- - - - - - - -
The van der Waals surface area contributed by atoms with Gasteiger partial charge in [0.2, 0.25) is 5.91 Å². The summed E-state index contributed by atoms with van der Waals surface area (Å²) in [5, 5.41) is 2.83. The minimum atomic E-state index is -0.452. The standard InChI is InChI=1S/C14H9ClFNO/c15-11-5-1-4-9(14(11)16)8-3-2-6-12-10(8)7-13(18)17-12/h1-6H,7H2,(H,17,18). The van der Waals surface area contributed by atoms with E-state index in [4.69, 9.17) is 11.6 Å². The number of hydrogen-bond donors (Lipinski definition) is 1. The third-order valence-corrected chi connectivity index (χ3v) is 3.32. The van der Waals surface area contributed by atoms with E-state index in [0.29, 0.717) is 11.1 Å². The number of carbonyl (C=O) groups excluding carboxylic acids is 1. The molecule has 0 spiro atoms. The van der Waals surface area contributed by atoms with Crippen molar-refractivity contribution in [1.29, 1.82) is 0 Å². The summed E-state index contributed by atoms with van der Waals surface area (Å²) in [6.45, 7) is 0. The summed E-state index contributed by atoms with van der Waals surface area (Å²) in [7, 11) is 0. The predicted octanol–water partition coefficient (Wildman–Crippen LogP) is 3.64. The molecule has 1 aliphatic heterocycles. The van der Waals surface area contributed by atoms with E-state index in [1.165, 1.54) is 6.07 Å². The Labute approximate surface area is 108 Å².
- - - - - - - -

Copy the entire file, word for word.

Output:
The van der Waals surface area contributed by atoms with Gasteiger partial charge in [0.2, 0.25) is 5.91 Å². The summed E-state index contributed by atoms with van der Waals surface area (Å²) in [5, 5.41) is 2.83. The minimum atomic E-state index is -0.452. The standard InChI is InChI=1S/C14H9ClFNO/c15-11-5-1-4-9(14(11)16)8-3-2-6-12-10(8)7-13(18)17-12/h1-6H,7H2,(H,17,18). The van der Waals surface area contributed by atoms with E-state index in [4.69, 9.17) is 11.6 Å². The number of hydrogen-bond donors (Lipinski definition) is 1. The third-order valence-corrected chi connectivity index (χ3v) is 3.32. The van der Waals surface area contributed by atoms with E-state index in [0.29, 0.717) is 11.1 Å². The number of carbonyl (C=O) groups excluding carboxylic acids is 1. The molecule has 0 spiro atoms. The van der Waals surface area contributed by atoms with Crippen molar-refractivity contribution in [1.29, 1.82) is 0 Å². The summed E-state index contributed by atoms with van der Waals surface area (Å²) in [6.45, 7) is 0. The summed E-state index contributed by atoms with van der Waals surface area (Å²) in [7, 11) is 0. The predicted octanol–water partition coefficient (Wildman–Crippen LogP) is 3.64. The molecule has 1 aliphatic heterocycles. The van der Waals surface area contributed by atoms with E-state index in [1.165, 1.54) is 6.07 Å². The Labute approximate surface area is 108 Å².